For the DRC, a new dose of hope against rotavirus with an Indian-made vaccine

Oct 31, 2019


Dr. Norbert Yoloyolo
Senior technical advisor on immunization, PATH DRC
Infant receives ROTASIIL at the rotavirus vaccine launch event in Kinshasa, DRC, October 30, 2019.

Note: This blog is cross-posted on

On October 30, 2019, the Democratic Republic of the Congo (DRC) took a bold step forward for child health by introducing rotavirus vaccine in its national immunization program. With the DRC having one of the world’s highest rotavirus mortality rates—103 deaths per 100,000 children under five years of age—and accounting for 7% of the global toll of rotavirus deaths with over 13,600 child deaths in 2017 alone, this step was both urgently needed and long awaited.

Targeting all children under 9 months of age, DRC’s rotavirus vaccination program will begin in Kinshasa and four other provinces—Kwilu, Kwango, Mai Ndombe, and Equateur—and gradually expand nationwide. The program will be supported by Gavi, the Vaccine Alliance, with co-financing from the government of DRC, which was made possible thanks to the renewed commitment of President Tshisekedi Tshilombo to improving child health and immunization during the National Forum on Immunization and Polio Eradication in July 2019.

DRC’s introduction of rotavirus vaccine is also remarkable for another reason: it is the first Gavi-supported introduction of ROTASIIL®, a newly available heat-stable rotavirus vaccine from India, in an African country.

A crowd gathers at the rotavirus vaccine introduction in Kinshasa, DRC, on October 30, 2019.
A crowd gathers at the rotavirus vaccine introduction event in Kinshasa, DRC, on October 30, 2019. WHO/Eugene Kabambi

A needed vaccine for a vicious virus

Rotavirus is the leading cause of severe, dehydrating diarrhea among children under five. This is true both worldwide and in the DRC, where an estimated 67% of child diarrhea hospitalizations are due to rotavirus. The heavy burden of this virus is felt by families not only when they lose little ones to its rapid dehydration, but also when parents miss work and lose income in order to nurse their children back to health. Health care workers, hospitals, and government systems also get overwhelmed by the costs and logistics of treating so many children.

Vaccines against rotavirus have been available and supported by Gavi for more than a decade. The World Health Organization (WHO) recommends national rotavirus vaccination programs for every country as the best way to protect children from rotavirus, which is resistant to improvements in water, sanitation, and hygiene that have reduced the incidence of other causes of diarrhea.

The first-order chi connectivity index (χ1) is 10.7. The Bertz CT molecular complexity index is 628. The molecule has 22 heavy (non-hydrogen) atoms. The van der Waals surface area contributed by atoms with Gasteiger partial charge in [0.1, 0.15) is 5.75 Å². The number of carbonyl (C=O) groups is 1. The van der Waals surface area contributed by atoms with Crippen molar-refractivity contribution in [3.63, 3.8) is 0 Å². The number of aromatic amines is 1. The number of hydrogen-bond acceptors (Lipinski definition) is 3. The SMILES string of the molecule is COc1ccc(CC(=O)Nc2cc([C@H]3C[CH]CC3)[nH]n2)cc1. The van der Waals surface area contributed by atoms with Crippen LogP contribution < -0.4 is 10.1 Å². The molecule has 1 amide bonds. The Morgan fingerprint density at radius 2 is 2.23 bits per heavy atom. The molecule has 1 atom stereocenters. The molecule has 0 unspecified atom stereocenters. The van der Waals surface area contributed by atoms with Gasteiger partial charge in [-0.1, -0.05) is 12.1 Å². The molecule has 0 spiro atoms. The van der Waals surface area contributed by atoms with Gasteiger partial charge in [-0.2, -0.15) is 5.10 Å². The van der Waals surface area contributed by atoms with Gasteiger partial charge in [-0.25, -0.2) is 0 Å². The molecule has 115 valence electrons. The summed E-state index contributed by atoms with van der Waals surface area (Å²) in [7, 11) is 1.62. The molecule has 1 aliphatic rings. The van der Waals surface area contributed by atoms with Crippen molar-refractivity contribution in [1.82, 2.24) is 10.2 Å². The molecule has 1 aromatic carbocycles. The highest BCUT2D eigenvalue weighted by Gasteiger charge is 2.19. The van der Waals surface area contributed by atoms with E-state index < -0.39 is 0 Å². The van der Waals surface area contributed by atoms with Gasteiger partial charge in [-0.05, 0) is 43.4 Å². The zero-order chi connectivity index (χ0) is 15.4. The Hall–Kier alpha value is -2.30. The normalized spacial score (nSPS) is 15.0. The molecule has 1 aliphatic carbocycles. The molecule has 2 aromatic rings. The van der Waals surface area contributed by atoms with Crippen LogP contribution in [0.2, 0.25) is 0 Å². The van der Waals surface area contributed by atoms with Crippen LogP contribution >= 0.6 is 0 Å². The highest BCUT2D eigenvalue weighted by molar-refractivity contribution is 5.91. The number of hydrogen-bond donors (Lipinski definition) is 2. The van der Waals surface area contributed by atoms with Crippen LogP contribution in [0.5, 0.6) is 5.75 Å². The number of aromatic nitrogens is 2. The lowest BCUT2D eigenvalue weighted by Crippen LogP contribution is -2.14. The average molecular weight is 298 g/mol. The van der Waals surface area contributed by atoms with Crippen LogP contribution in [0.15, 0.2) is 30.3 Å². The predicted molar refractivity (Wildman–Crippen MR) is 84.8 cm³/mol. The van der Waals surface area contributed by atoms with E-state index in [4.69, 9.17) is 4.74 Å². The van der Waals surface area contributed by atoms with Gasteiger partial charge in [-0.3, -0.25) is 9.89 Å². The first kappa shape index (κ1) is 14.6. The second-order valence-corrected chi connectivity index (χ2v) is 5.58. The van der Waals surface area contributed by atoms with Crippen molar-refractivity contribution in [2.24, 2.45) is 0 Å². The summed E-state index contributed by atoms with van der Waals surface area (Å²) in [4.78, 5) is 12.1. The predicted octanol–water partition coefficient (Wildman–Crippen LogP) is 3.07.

Prior to 2018, two rotavirus vaccines were globally available and WHO-prequalified. Both are safe, effective, and are saving lives in countries where they have been introduced, but they come with a high price tag. Gavi’s support offsets this cost for eligible countries, but the price is often not sustainable for countries as they transition away from international support. In order to reduce costs for countries, improve supply, and support a diverse market, PATH has helped support the development of several new lower-cost rotavirus vaccines. Two of these new vaccines achieved WHO prequalification in 2018: ROTAVAC®, manufactured by Bharat Biotech, and ROTASIIL®, manufactured by the Serum Institute of India.

Because the DRC is the first Gavi-supported country in Africa to introduce ROTASIIL®, the introduction is paving the way for the potential of this new vaccine elsewhere in Africa and around the world.

Protection for 3.2 million children

The DRC is home to approximately 3.2 million children who, thanks to the courage, tenacity, and dedication of decision-makers, health workers, advocates, and global partners, will now have access to protection against rotavirus. And thanks to the contributions of scientists, innovators, and global partners who helped develop ROTASIIL®, this protection will be more affordable and sustainable for generations to come.


Photos courtesy of World Health Organization/Eugene Kabambi